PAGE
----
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RyanH
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by RyanH

With metal dropouts most non Campy/Shimano skewers will creak at one point or another. This is particularly the case in the summer where they may be setup nice and tight in the morning in your cool place and then once you embark, they expand as it heats up and the creaking begins.

Regarding LW in the wet, ha! They're bad, remind me of Enve 25. Boras are perfectly acceptable to ride in the rain, LW are not, end of story.

@calnago, don't bother riding the Meilenstein Clinchers, they have to be the most mediocre wheels I've ridden assuming they ride like the disc version I borrowed. They have none of the LW character. I am not the only one either, I was talking to a multi time national champion that we frequently ride with and he saw my Gipfelsturm and was curious how I liked them. When I shared my experience with the Meilenstein clinchers, he went into how much he hated them and how poor the ride was.

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Calnago
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by Calnago

RyanH wrote: @calnago, don't bother riding the Meilenstein Clinchers, they have to be the most mediocre wheels I've ridden assuming they ride like the disc version I borrowed. They have none of the LW character
Is it the “Lightweight character” or the “tubular character” you’re referring to? Most of the sets of Lightweights I get to ride are in fact tubulars. But I can distinguish between the character of tubular/,clincher versus the character of Lightweight wheels in general. The reason the guy I know who likes them the most says it’s because they are so stiff. His in particular have a terrible grabbyy brake track. I ask him about that and he says he doesn’t care. Modulation? What’s that. They brake just fine. Modulation is for girls. Ok. Lol. He’s never ridden them in the mountains. But he likes them nonetheless. They are stiff, no question about that.
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Calnago
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by Calnago

Oh Ryan, by the way, in another thread talking about the grabbiness you mentioned to try the red Campy pads. Well, I did that and no matter what, couldn’t get rid of it. The red pads felt very good but I put the Lightweight pads back on after I wasn’t able to alleviate it with the red Campy pads either. The thing is, these wheels in particular were quite true, enough that I don’t think I could attribute the grabbiness to brake pulse from an untrue rim. The only thing I can think of is embedded residue in the brake track, possibly from using some other brake pad, or perhaps some overheating in a past life. Just don’t know, but it takes modulaltion to zero for sure.
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TurboTommy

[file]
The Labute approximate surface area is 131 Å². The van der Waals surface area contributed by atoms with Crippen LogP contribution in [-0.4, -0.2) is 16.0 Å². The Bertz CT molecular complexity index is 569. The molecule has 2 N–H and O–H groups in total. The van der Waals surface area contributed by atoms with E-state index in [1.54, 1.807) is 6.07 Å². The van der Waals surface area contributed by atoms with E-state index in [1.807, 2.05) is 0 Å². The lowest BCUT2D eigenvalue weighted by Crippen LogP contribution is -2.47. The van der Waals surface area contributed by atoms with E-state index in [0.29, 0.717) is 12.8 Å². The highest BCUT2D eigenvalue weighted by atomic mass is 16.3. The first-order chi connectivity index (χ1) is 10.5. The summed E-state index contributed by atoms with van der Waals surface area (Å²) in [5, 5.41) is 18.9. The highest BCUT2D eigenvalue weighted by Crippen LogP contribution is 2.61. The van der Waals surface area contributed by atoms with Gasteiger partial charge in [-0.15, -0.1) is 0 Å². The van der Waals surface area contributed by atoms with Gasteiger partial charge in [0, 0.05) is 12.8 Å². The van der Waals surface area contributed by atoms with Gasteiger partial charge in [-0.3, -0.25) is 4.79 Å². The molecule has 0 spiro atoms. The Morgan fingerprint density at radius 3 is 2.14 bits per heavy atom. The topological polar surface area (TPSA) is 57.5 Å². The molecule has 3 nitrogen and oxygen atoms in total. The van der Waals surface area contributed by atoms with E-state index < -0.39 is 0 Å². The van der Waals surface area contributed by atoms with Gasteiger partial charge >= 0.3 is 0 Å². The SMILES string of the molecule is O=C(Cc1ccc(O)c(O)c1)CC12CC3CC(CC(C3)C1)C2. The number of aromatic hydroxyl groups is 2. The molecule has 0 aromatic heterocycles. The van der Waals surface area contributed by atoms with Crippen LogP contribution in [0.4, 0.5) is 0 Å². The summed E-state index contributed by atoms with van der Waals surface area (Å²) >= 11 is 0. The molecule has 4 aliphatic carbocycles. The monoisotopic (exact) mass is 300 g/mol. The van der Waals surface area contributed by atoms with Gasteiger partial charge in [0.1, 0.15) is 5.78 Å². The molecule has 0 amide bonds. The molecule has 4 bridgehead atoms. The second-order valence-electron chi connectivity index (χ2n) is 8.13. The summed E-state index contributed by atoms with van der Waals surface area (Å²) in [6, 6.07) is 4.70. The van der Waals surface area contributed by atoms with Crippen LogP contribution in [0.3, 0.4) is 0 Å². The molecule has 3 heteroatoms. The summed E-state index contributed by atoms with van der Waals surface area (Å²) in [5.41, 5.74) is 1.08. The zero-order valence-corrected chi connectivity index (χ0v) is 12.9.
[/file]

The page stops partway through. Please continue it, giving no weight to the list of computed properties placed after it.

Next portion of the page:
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by TurboTommy

Because I’ve had the wheels for such a short time relatively I can obv only comment on the braking in that scale. I’ll have to try a keep a look out for small changes over time. I am being pretty conscientious about wiping them down after rides so hopefully that improves their long term performance prospects too. Time will tell...

I totally agree about the difference between 22 and 25mm tubs. Just in general 22’s seem more lively and less planted. I believe it was sungod in another thread that also noted the difference in lightweights characteristics specifically, when using 25mm on the older narrower rim. Not that this relates directly to cal’s Friends experience. But it is interesting to me what a difference such a small change in profile makes to overall feel.

I have a set of Planet X 50mm tubs, very similar I believe to the profile of standard meilenstein, although obviously not as stiff. In calm weather they just feel super sharp. Like I can turn on a coin and put them wherever I want to. But when the wind picks up they’re like sails! Like you just feel like you’re pushing against them constantly. I never had the standard meilenstein but when I hear people talking about them this is what comes to mind, or perhaps to a lesser degree. So maybe with the 24e you lose some of the top end performance under good to perfect conditions. But gain a bit more stability generally. And also you gain a bit of weight too. Which will make some people question the value of the 24e even more as lots of other wheels are now very close in weight. But like I say I’m going to try and avoid the debate about value for money!

Cal that does look like an indentation in the 2nd picture. Surely it’s just a trick of the light though. I hope so for your friends sake.


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Calnago
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by Calnago

TurboTommy wrote:Cal that does look like an indentation in the 2nd picture. Surely it’s just a trick of the light though. I hope so for your friends sake.
Yeah, I don’t know what that is, but I don’t remember seeing it when I had them here and my buddy hasn’t mentioned it either. But I doubt he would even if he has noticed it.